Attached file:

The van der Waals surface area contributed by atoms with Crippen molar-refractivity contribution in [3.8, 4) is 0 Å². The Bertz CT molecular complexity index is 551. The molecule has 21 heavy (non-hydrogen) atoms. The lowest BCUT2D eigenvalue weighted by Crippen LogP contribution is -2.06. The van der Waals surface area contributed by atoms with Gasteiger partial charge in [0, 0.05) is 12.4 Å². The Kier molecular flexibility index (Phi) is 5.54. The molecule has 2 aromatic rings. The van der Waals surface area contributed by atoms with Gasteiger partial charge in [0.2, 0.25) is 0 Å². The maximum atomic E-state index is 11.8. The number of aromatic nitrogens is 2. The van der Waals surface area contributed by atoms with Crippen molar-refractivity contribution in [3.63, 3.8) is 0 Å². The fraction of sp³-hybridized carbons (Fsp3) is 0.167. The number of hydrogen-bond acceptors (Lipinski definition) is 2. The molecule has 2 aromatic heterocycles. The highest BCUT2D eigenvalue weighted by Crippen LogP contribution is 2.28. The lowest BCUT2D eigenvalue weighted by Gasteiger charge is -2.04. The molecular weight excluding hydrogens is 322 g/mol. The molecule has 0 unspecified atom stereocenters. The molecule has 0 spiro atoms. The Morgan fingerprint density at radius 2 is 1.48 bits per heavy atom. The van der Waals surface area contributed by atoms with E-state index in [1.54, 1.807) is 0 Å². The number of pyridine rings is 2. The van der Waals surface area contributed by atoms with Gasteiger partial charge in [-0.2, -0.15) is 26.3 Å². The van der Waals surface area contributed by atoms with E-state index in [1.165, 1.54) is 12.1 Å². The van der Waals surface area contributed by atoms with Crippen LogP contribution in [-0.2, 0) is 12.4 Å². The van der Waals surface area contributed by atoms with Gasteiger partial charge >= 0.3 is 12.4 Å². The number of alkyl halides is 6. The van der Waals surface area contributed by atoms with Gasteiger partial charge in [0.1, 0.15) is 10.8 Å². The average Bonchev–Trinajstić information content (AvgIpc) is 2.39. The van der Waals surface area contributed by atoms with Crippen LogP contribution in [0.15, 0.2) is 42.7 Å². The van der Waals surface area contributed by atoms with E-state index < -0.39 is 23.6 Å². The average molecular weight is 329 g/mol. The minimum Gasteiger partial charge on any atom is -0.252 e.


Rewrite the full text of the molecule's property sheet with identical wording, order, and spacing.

The van der Waals surface area contributed by atoms with Crippen molar-refractivity contribution in [3.8, 4) is 0 Å². The Bertz CT molecular complexity index is 551. The molecule has 21 heavy (non-hydrogen) atoms. The lowest BCUT2D eigenvalue weighted by Crippen LogP contribution is -2.06. The van der Waals surface area contributed by atoms with Gasteiger partial charge in [0, 0.05) is 12.4 Å². The Kier molecular flexibility index (Phi) is 5.54. The molecule has 2 aromatic rings. The van der Waals surface area contributed by atoms with Gasteiger partial charge in [0.2, 0.25) is 0 Å². The maximum atomic E-state index is 11.8. The number of aromatic nitrogens is 2. The van der Waals surface area contributed by atoms with Crippen molar-refractivity contribution in [3.63, 3.8) is 0 Å². The fraction of sp³-hybridized carbons (Fsp3) is 0.167. The number of hydrogen-bond acceptors (Lipinski definition) is 2. The molecule has 2 aromatic heterocycles. The highest BCUT2D eigenvalue weighted by Crippen LogP contribution is 2.28. The lowest BCUT2D eigenvalue weighted by Gasteiger charge is -2.04. The molecular weight excluding hydrogens is 322 g/mol. The molecule has 0 unspecified atom stereocenters. The molecule has 0 spiro atoms. The Morgan fingerprint density at radius 2 is 1.48 bits per heavy atom. The van der Waals surface area contributed by atoms with E-state index in [1.54, 1.807) is 0 Å². The number of pyridine rings is 2. The van der Waals surface area contributed by atoms with Gasteiger partial charge in [-0.2, -0.15) is 26.3 Å². The van der Waals surface area contributed by atoms with E-state index in [1.165, 1.54) is 12.1 Å². The van der Waals surface area contributed by atoms with Crippen LogP contribution in [-0.2, 0) is 12.4 Å². The van der Waals surface area contributed by atoms with Gasteiger partial charge >= 0.3 is 12.4 Å². The number of alkyl halides is 6. The van der Waals surface area contributed by atoms with Gasteiger partial charge in [0.1, 0.15) is 10.8 Å². The average Bonchev–Trinajstić information content (AvgIpc) is 2.39. The van der Waals surface area contributed by atoms with Crippen LogP contribution in [0.15, 0.2) is 42.7 Å². The van der Waals surface area contributed by atoms with E-state index < -0.39 is 23.6 Å². The average molecular weight is 329 g/mol. The minimum Gasteiger partial charge on any atom is -0.252 e.